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Monkey pox: LGBTQ+ community concerned about stigma

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About fifty cases of monkeypox in Quebec and eight in Ontario have been confirmed by the health authorities of the two provinces. A large majority of the cases were in gay adult men, according to government agencies.

Transmission of the disease can occur through close contact with a sick person or indirectly through contaminated clothing. However, health authorities point out that the spread of the disease is not due to a group or sexual orientation.

Anxiety is taking over the LGBTQIA+ community

Monkey pox, view as a homosexual diseasementally affects the community.

Vincent Francoeur is a Registered Psychotherapist from Ontario. He lives in Toronto. He sees the anxiety built up during the COVID-19 pandemic slowly resurfacing due to outbreaks of monkeypox. There are people I work with who are scared right nowhe said.

Some have lived through the HIV crisis. They let us die for years. They lived through COVID and now they say [la variole]it’s the fault of gay men […] People who had fears, who finally came out of their homes when COVID ended […] now they risk becoming isolated. »

A quote from Vincent Francoeur, Toronto

Michel Lussier, director general of the organization Action Positive, explains the correlation made between monkeypox and sexual orientation by a lack of knowledge of the transmission of the disease. It is much more the ignorance of the population in the face of an unknown risk that creates the need for a scapegoathe said. Usually these are the communities less appreciated by the majority [qui écopent]he believes.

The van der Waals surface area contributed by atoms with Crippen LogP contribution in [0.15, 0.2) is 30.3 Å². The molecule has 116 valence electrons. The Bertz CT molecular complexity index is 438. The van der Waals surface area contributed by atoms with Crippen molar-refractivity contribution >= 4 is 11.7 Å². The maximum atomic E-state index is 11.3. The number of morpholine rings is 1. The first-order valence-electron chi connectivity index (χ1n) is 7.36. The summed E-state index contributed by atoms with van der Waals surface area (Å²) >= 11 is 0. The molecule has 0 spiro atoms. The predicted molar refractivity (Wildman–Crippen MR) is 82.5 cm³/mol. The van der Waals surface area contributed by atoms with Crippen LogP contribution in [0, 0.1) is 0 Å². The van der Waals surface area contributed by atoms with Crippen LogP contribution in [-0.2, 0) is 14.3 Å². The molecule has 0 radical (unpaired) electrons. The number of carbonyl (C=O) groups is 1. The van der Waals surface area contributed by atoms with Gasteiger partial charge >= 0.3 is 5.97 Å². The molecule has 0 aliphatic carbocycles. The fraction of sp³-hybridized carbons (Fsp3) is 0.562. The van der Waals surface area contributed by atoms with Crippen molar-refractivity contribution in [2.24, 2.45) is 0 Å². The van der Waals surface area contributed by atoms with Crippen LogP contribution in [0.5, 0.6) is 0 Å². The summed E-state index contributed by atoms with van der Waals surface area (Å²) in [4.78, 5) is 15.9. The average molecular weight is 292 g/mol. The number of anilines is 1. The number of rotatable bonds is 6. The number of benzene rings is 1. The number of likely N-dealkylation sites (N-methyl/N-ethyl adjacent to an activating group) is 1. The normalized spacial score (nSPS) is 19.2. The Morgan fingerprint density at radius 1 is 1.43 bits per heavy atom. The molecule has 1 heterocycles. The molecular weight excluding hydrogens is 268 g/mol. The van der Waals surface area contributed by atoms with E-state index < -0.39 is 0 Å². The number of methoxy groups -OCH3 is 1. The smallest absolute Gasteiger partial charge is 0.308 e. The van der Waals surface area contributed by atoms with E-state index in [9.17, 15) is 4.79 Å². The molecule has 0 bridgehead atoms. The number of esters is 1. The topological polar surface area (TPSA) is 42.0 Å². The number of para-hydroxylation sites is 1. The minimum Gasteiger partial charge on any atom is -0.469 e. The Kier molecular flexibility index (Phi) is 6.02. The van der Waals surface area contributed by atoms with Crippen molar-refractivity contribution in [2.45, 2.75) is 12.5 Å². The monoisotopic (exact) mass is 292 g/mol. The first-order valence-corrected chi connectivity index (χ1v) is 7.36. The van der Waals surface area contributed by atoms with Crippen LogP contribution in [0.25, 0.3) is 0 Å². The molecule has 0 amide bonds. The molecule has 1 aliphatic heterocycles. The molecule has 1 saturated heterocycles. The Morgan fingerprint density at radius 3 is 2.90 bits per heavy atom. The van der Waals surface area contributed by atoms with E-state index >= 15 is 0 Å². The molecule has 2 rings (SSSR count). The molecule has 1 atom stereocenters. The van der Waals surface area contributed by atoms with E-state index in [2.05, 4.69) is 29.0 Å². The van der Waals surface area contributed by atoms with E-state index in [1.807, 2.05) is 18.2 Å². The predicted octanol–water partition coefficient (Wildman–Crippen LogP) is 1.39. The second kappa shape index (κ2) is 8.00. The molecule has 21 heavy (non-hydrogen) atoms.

Moreover, for Mr. Francoeur, we must see the situation on the bright side. There are more cases of smallpox in gay men because sexual health is taken more seriously, which means more screening. We gay men have been practicing harm reduction for men’s sexual health and dating for years..

Monkey pox heightens stigma debate

Torontonian Vincent Francoeur explains that members of sexual and gender diversity are daily victims of discrimination. He claims to have been insulted and spit on on homophobic grounds.

For him, the fight against discrimination against LGBTQ+ people is not over. He says many LGBTQ+ people fear the stigma created by reports circulating in the media about cases of smallpox among gay and bisexual men. If the outbreaks hadn’t been among gay men, media coverage would have been very different. […] We would talk about familieshe believes.

For his part, Michel Lussier, executive director of the Action Positive organization, affirms that the issue of stigmatization is linked to other elements such as accommodation, isolation, etc. There are no residences for seniors living with HIV or who are gayhe said. We have three-year waiting lists for people living with HIV, and that’s unacceptablehe adds.

In the LGBTQ community, people are aging and healthy. They feel like they have to go back to the closet. People who live in rural places have this fear. »

A quote from Michel Lussier, CEO of Positive Action

For his part, Jean-Rock Boutin, founding member of the Franco Queer organization, pleads in favor of raising awareness around HIV. There are people who don’t want to know about you if you have HIV. For more than thirty years, research has been advanced. But there is a pocket of resistancehe believes.

The Franco-Ontarian adds that stigma is increasingly taking the form of micro-aggressions. It’s getting more and more subtle. Sometimes it’s left unsaid. People have learned to give the impression that they are open, but deep down they are not.he explains.

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